The Chilling Dreams Keeping Us Awake at Night

Have you ever found yourself trapped in a twilight zone between wakefulness and sleep, unable to move or speak while eerie shadows surround you? Or perhaps you’ve been jolted awake by blood-curdling screams echoing in the dead of night, only to realize it’s all in your head? 

Whether you, your child, a family member, or a friend has ever experienced something like this, you have stepped into the realm of night terrors and sleep paralysis.

While it’s common for children to have irrational fears, like monsters under the bed or ghosts lurking in the closet, fear of sleep itself due to night terrors and sleep paralysis is a genuine concern. These sleep disorders can significantly impact daily life, leaving individuals sleep-deprived and fearful of closing their eyes because they might end up in a haunting dream. 

Navigating the Realm of Sleep Disorders

Parasomnias are a group of sleep disorders characterized by unusual behaviors, movements, or experiences that occur during sleep or its transition stages. 

According to the National Library of Medicine (NIH), parasomnias include sleepwalking, sleep terrors, sleep talking, and sleep paralysis and are behaviors linked to partial awakening. 

Most of the time, parasomnias are more often seen in children and will improve as a child gets older, yet some people struggle with these sleep disorders for their entire life. 

Nightmares vs. Night Terrors & Sleep Paralysis

To fully understand night terrors and sleep paralysis, we need to understand what a nightmare is and how to tell the difference. Keep in mind that there is data on rapid eye movement (REM) sleep, but many answers have yet to be found on why many of these sleeping disorders occur. 


Nightmares are intense and unsettling dreams that stir up feelings of anxiety and fear while asleep, often causing someone to awaken abruptly in the middle of the night. Even though nightmares are common, they can be terrifying and can affect a person’s day and sleeping habits. 

According to the Sleep Foundation, nightmares are more commonly experienced during the second half of the night because that is when the most time is spent in REM sleep.

“Nightmares may begin in children between 3 and 6 years old and tend to decrease after the age of 10. During the teen and young adult years, girls appear to have nightmares more often than boys do. Some have them as adults or throughout their lives,” explains the Mayo Clinic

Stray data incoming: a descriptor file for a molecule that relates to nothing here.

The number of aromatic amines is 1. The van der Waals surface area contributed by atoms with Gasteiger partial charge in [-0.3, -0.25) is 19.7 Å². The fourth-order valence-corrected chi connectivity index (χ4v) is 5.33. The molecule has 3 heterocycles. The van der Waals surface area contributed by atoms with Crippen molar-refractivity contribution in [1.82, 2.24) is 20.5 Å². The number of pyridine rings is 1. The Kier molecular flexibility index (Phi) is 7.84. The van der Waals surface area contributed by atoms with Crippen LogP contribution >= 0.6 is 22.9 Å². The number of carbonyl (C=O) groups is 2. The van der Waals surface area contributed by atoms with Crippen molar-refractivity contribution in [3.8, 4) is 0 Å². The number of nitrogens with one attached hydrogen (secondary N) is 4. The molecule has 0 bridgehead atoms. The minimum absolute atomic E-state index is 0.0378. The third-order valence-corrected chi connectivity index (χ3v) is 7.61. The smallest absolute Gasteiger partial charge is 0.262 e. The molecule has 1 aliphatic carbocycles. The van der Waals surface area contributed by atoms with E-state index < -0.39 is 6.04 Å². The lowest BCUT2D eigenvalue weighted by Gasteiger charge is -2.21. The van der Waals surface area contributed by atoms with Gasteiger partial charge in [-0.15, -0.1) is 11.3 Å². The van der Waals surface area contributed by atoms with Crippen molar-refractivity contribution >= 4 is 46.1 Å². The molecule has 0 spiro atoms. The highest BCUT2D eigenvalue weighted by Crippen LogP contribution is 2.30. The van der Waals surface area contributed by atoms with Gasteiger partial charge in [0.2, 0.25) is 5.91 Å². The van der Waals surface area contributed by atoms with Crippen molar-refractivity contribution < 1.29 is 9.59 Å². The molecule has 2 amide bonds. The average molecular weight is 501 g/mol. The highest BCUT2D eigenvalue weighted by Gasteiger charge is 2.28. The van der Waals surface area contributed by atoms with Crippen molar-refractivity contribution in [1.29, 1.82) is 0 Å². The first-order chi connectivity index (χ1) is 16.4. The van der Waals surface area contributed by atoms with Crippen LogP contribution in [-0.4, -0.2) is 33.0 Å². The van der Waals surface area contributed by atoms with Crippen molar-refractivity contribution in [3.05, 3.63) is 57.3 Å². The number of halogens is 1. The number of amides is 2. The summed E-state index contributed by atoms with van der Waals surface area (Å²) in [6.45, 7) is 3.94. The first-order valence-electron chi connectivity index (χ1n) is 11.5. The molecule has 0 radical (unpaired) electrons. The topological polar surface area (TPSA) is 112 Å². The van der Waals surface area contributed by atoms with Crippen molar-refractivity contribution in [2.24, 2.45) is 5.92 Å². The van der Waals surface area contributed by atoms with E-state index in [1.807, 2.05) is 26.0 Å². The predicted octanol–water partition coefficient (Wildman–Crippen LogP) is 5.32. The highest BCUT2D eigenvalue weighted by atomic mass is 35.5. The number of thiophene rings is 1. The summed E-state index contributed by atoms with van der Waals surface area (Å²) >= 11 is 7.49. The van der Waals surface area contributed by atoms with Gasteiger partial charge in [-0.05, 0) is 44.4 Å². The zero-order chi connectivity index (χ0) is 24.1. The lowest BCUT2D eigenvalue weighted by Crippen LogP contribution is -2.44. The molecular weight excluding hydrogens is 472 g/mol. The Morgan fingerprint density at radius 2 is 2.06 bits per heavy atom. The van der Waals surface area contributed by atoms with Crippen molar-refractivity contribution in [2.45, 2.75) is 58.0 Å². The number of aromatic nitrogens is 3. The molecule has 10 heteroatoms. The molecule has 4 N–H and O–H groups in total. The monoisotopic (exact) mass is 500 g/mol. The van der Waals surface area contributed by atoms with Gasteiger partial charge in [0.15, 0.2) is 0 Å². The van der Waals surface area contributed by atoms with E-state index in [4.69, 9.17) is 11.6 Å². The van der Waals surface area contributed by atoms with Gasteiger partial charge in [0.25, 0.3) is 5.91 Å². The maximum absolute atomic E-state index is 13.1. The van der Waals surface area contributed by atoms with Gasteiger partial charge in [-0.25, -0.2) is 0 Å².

Nightmares can happen due to stress or anxiety, trauma or PTSD, sleep deprivation, medications, and substance misuse. 

Night Terrors

Night terrors, or sleep terrors, stand apart from nightmares because of the physical movement an individual will exhibit during their dream and the REM sleep stage the person is in when the episode occurs. 

Parasomnias can occur during any stage of sleep, but according to the NIH, night terrors occur when the person or child is in a transitional state between sleep and wakefulness.

“The person who has a nightmare wakes up from the dream and may remember details. A person who has a sleep terror remains asleep,” the Mayo Clinic explains. “Children usually don’t remember anything about their sleep terrors in the morning. Adults may recall part of a dream they had during the sleep terrors.”

A person experiencing a sleep terror might

Nightmares are more common than night terrors. According to the American Academy of Sleep Medicine, two percent of adults have night terrors, and six percent of children experience night terrors on a regular basis. Children may have night terrors in their youth, but most of them grow out of it with time. 

If your child is experiencing a night terror, Johns Hopkins Medicine suggests doing the following: 

  1. Comfort your child back to sleep without attempting to wake them. Shaking or shouting may cause the child to become more upset. 
  2. Ensure your child’s safety during night terrors to prevent accidents like falling, running into a wall, or breaking a window. Gently guide them back to bed if they’re wandering. 
  3. Maintaining a consistent bedtime routine, ensuring your child gets enough sleep, and possibly reintroducing regular naps for younger children can minimize the risk of night terrors. 

Sleep Paralysis

During a sleep paralysis episode, the individual is unable to move or speak, and the dream is typically accompanied by a haunting hallucination. Similarly to night terrors, a sleep paralysis episode occurs at a different stage of sleep than a nightmare.

“While the states of sleep and wakefulness are usually clearly defined and distinct, conditions like sleep paralysis can blur these boundaries. Individuals maintain consciousness during episodes, which frequently involve troubling hallucinations and a sensation of suffocation,” explains the Sleep Foundation. 

An effective strategy for coping with sleep paralysis is acknowledging the episode as it occurs. If you become aware of the situation during the episode, attempt to regain control by gently moving your fingers and toes.

For people who frequently have episodes of night terrors or sleep paralysis, if you believe or fear that you’ll have an episode when going to bed, chances are it will happen. Try diverting your thoughts from the sleep disorder when getting ready for bed. If you or your child are consistently having nightmares, episodes of night terrors, or sleep paralysis, and it’s impacting your well-being, schedule an appointment to speak with your doctor. 

This article was originally published in June 2024.

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